What happened to protecting the most vulnerable?

By Abigail Chang and Anna Metzler

Things are finally starting to feel normal again here at Middlebury. Proc is bustling, classrooms are full and Atwater residents are throwing ragers again. And with nearly 99% of on-campus students fully vaccinated, the days of universal twice-weekly testing, outdoor masking and close contacts have been relegated to the past — at least for now.

But for some, Middlebury’s high vaccination rate isn’t enough. For immunocompromised students, students with autoimmune disorders, for anyone who is at higher risk of contracting Covid-19, the rapid return to pre-pandemic times is not just a respite from strict policies. It’s also cause for anxiety.

Look. We’re not saying we want to return to the way things were last year, no one does. What we’re hoping is that the college will meet us somewhere in the middle — to make it possible for immunocompromised students and other high risk individuals to make informed decisions about their health.

And while we can’t speak for all members of the Middlebury community who are at higher risk of contracting Covid-19 or becoming severely ill, we wanted to share what’s been on our minds for the past few weeks.

We know the vaccine is effective. Even though there have been breakthrough cases, these have nearly all led to mild illness.

But we also know that for some people — including immunocompromised individuals — the vaccine is not as effective.

And we know there are people with autoimmune disorders or who are otherwise at higher risk of contracting Covid-19 here at Middlebury. You’re hearing from two of them right now.

So for Middlebury community members who are unsure how effective their two (or three) shots will be against the Delta variant, seeing packed dining halls and teeming classrooms and knowing that there is no campus-wide testing in place is a major cause for concern.

Middlebury admin, we’ll level with you. We’re pretty frustrated with the way high risk populations appear to have been overlooked this semester. It feels like we’re fending for ourselves on a campus where most people think they’re invincible.

Here’s what we propose.

The school is currently testing in-season athletes and unvaccinated students. It’s also offering optional “asymptomatic testing” on Mondays for those who have a known or suspected exposure to someone with Covid-19 or who have engaged in activities that put them at higher risk for contracting the virus.

But limited testing for small portions of Middlebury’s community isn’t enough to keep its most vulnerable members safe — and it’s unacceptable given what the college has said it’s capable of. (Not to mention, every other NESCAC is regularly testing students as of this writing.)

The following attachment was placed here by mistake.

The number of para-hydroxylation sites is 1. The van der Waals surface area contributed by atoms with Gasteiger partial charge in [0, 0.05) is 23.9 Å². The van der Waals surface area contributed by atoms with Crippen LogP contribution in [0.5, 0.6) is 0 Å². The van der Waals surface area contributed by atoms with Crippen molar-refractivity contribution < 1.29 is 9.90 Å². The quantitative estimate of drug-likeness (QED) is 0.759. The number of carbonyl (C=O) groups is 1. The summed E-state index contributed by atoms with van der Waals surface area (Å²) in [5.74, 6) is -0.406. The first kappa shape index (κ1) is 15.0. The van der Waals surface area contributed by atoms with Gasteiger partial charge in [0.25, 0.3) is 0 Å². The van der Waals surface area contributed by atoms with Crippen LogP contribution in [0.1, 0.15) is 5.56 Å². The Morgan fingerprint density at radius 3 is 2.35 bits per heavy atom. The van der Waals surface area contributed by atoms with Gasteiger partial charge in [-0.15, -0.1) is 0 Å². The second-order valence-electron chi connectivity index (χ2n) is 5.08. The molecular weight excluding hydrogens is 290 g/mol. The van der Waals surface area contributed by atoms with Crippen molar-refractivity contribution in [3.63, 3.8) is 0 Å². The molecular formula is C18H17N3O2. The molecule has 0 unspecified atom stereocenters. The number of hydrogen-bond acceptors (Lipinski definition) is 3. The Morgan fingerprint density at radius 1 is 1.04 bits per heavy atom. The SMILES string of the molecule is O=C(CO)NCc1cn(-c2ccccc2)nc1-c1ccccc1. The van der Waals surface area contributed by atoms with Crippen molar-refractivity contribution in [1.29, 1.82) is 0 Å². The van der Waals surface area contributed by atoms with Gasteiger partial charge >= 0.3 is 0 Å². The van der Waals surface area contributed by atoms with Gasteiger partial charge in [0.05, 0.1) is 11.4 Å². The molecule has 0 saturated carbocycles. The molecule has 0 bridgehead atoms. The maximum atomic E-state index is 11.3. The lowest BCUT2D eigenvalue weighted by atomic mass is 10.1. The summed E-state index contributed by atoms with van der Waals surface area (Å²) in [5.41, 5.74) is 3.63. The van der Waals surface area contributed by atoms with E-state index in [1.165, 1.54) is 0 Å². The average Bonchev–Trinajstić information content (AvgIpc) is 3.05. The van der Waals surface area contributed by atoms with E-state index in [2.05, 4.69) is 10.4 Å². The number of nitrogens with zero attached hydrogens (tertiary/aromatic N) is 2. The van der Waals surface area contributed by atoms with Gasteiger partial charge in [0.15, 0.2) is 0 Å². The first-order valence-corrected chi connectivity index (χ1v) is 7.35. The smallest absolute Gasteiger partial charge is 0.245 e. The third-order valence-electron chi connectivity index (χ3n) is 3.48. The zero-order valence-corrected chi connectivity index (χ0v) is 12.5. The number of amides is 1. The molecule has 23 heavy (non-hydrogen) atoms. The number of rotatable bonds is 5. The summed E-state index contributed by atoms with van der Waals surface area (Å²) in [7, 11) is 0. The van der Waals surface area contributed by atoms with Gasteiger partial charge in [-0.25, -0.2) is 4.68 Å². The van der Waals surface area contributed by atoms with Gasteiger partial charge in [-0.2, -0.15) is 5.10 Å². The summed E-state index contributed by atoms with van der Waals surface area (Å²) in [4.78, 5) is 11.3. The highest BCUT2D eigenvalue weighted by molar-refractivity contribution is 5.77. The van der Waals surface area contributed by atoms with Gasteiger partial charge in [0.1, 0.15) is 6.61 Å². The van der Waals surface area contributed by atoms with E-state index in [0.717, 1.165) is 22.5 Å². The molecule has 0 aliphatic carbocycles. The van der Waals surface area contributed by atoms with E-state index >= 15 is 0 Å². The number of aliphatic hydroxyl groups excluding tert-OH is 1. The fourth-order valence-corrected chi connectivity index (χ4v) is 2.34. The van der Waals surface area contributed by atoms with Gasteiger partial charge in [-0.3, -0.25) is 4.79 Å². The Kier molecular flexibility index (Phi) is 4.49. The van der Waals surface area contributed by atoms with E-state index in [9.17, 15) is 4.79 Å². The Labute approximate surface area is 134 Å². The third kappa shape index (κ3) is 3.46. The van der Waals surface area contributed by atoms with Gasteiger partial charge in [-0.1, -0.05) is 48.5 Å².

Midd, you’ve said you have the capacity to set up a regular testing program and that current conditions have not made it necessary. But how will you even know if and when testing becomes necessary considering the absence of campus-wide screening?

Testing should be proactive, not reactive.

And how will your decision not to test all students impact the community members who stand to lose the most?

If Middlebury still deems testing unnecessary, we ask that, at a minimum, the college supports students and is transparent about the presence of Covid-19 on campus.

While many professors have been incredibly understanding about students needing to miss class, some even advocating that anyone feeling even a little sick should take the day off, this has not been universal. We ask that all professors discourage sick students from coming to class until they’ve received a negative test, and provide a Zoom link or other resources to help prevent students from coming into class to avoid missing something important. 

We also ask that the college support students who make the choice to quarantine after a known exposure — even though CDC guidance doesn’t require it for those who are vaccinated — by offering a dean’s excuse to students who have to miss class.

The campus Covid-19 reporting dashboard was updated twice-weekly last semester, but it is now updated only once a week. 

The dashboard doesn’t seem to be keeping up with the real case counts, even contradicting other messages sent out by the college. A Sept. 16 email from Dean of Students Derek Doucet said that the college had identified positives — in the plural — since students had arrived, but only one case was displayed on the dashboard at the time.

On the same day, Vermont reported its highest number of positives in a single day since the start of the pandemic.

What we’re asking is for the college to give us more information. Regularly update the Covid-19 case dashboard — even if there really are no new positives on a given day. Give us updates on all cases in the on-campus college community. Let us know if there are contacts in quarantine.

We need this information because, even though our peers may not need to worry about getting severely ill if they contract Covid-19, not everyone can assume the same. We need this information so we can make our own decisions about what we need to do to stay safe — whether that’s double masking, avoiding crowded dining halls or seeking more regular testing off campus.

As much time as we’ve put into thinking about and writing this op-ed, what we really hope is that it will be obsolete by the time it’s printed.

We know we’re not the only ones feeling overlooked by current Covid-19 measures. Recently, we’ve seen posters around campus calling for similar measures.

We all want to get back to normal. But normal shouldn’t come at the expense of the students who have the worst prognosis.

Abigail Chang is a managing editor for The Campus and a member of the class of 2023. Anna Metzler is a member of the class of 2023.5.